Author of controversial ‘Nunes memo’ joining National Security Council
A congressional aide who was key in crafting the controversial Republican House Intelligence Committee memo that accused FBI and Justice Department officials of abusing their surveillance authority is set to join the National Security Council, two sources familiar with the matter said.
Kashyap Patel, a senior staffer for Republicans on the House Intelligence Committee, has been hired to join the NSC’s International Organizations and Alliances directorate. A Trump administration official said Patel is expected to report to work at the White House on Monday.
A spokesman for the National Security Council did not immediately respond to a request for comment.
In his new position, the hard-charging aide will help craft policy involving the United States’ relationship with the United Nations and other international organizations, of which national security adviser John Bolton — the former US ambassador to the United Nations — has long been critical. He will be reporting to another controversial aide, Erin Walsh, who joined the NSC as a senior director in December just months after she was reportedly escorted out from the Commerce Department, where she held a high-ranking post.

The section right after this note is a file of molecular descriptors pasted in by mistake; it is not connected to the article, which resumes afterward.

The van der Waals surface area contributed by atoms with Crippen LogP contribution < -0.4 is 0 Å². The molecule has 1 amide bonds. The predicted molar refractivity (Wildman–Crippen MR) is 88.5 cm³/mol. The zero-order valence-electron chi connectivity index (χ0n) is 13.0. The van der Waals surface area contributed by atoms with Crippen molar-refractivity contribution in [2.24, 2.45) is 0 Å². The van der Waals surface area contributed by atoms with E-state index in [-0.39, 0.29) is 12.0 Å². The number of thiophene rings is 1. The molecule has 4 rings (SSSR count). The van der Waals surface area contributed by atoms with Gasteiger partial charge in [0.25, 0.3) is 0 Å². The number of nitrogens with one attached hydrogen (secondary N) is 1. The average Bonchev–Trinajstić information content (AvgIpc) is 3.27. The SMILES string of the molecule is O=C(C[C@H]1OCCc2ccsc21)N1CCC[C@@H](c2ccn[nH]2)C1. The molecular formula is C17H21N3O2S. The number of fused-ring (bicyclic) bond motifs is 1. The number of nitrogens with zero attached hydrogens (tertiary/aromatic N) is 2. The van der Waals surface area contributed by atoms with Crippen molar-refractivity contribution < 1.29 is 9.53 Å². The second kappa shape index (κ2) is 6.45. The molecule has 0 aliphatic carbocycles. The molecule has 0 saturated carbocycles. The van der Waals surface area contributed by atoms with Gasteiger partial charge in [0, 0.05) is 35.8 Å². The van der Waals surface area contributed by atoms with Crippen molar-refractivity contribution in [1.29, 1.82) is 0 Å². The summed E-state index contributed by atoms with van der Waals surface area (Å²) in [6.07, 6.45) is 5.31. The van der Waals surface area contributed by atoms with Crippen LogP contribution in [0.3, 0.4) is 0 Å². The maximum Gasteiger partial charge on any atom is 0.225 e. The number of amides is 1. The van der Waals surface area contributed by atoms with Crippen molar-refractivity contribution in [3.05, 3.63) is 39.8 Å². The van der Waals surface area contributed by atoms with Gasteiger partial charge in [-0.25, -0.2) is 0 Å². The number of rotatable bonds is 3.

As a senior aide under then-Chairman Devin Nunes of California — now the ranking member of the committee — Patel was one of the aides who put together the “Nunes memo,” the controversial four-page document that alleged the FBI and Justice Department had abused the Foreign Intelligence Surveillance Law (FISA) obtaining a warrant on former Trump campaign adviser Carter Page.
The committee took the unprecedented step of voting to declassify information from the classified FISA warrant in the memo, which accused the FBI of concealing the fact that the opposition research dossier on Trump and Russia was funded by Democrats. Despite objections from the FBI, Trump approved its release.
Democrats responded with a memo of their own that pushed back against the Republican charges, and the episode exacerbated the tensions on the committee that were already heated over the Russia investigation.
Patel was also one of two Republican staffers on the committee who was dispatched to London in 2017 to try to make contact with the lawyers for dossier author Christopher Steele, without alerting the committee’s Democrats. Before joining the House Intelligence Committee in 2017, Patel was a lawyer working on counterterrorism cases in the Justice Department’s National Security Division.
Jack Langer, a spokesman for Nunes, said that Patel was a “hard-working, brilliant and crucial member of the Intel Committee team, and was the target of more fake news stories than any staffer I know.”